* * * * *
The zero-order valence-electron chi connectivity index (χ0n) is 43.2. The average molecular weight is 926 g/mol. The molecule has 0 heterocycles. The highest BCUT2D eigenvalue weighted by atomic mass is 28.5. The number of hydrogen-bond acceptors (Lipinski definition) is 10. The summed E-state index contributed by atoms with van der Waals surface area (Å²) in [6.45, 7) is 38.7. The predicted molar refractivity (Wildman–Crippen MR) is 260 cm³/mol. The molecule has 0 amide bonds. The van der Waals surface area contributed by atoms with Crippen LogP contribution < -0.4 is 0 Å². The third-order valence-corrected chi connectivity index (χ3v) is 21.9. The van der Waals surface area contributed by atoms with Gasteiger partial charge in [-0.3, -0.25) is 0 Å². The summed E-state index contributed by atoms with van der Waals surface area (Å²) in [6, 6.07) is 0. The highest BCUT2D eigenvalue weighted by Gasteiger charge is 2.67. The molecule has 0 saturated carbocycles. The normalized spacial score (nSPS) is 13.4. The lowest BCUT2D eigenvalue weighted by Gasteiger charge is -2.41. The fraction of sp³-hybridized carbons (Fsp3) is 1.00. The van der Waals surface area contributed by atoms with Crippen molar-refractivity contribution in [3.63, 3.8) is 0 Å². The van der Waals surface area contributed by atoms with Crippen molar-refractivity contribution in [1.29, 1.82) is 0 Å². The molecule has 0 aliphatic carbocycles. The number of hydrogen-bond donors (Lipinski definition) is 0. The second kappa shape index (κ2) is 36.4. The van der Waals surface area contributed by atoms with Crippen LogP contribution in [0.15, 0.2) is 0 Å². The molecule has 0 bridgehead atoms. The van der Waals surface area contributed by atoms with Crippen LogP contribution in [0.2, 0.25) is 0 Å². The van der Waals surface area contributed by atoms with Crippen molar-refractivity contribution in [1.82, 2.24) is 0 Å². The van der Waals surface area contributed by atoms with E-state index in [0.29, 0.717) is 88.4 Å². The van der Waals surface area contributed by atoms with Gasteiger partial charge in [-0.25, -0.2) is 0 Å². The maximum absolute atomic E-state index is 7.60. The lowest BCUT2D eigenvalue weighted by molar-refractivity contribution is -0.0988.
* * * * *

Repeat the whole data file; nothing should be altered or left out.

The zero-order valence-electron chi connectivity index (χ0n) is 43.2. The average molecular weight is 926 g/mol. The molecule has 0 heterocycles. The highest BCUT2D eigenvalue weighted by atomic mass is 28.5. The number of hydrogen-bond acceptors (Lipinski definition) is 10. The summed E-state index contributed by atoms with van der Waals surface area (Å²) in [6.45, 7) is 38.7. The predicted molar refractivity (Wildman–Crippen MR) is 260 cm³/mol. The molecule has 0 amide bonds. The van der Waals surface area contributed by atoms with Crippen LogP contribution < -0.4 is 0 Å². The third-order valence-corrected chi connectivity index (χ3v) is 21.9. The van der Waals surface area contributed by atoms with Gasteiger partial charge in [-0.3, -0.25) is 0 Å². The summed E-state index contributed by atoms with van der Waals surface area (Å²) in [6, 6.07) is 0. The highest BCUT2D eigenvalue weighted by Gasteiger charge is 2.67. The molecule has 0 saturated carbocycles. The normalized spacial score (nSPS) is 13.4. The lowest BCUT2D eigenvalue weighted by Gasteiger charge is -2.41. The fraction of sp³-hybridized carbons (Fsp3) is 1.00. The van der Waals surface area contributed by atoms with Crippen molar-refractivity contribution in [3.63, 3.8) is 0 Å². The van der Waals surface area contributed by atoms with Crippen molar-refractivity contribution in [1.29, 1.82) is 0 Å². The molecule has 0 aliphatic carbocycles. The number of hydrogen-bond donors (Lipinski definition) is 0. The second kappa shape index (κ2) is 36.4. The van der Waals surface area contributed by atoms with Crippen LogP contribution in [0.15, 0.2) is 0 Å². The molecule has 0 bridgehead atoms. The van der Waals surface area contributed by atoms with Crippen LogP contribution in [0.2, 0.25) is 0 Å². The van der Waals surface area contributed by atoms with Crippen molar-refractivity contribution in [1.82, 2.24) is 0 Å². The van der Waals surface area contributed by atoms with E-state index in [0.29, 0.717) is 88.4 Å². The van der Waals surface area contributed by atoms with Gasteiger partial charge in [-0.25, -0.2) is 0 Å². The maximum absolute atomic E-state index is 7.60. The lowest BCUT2D eigenvalue weighted by molar-refractivity contribution is -0.0988.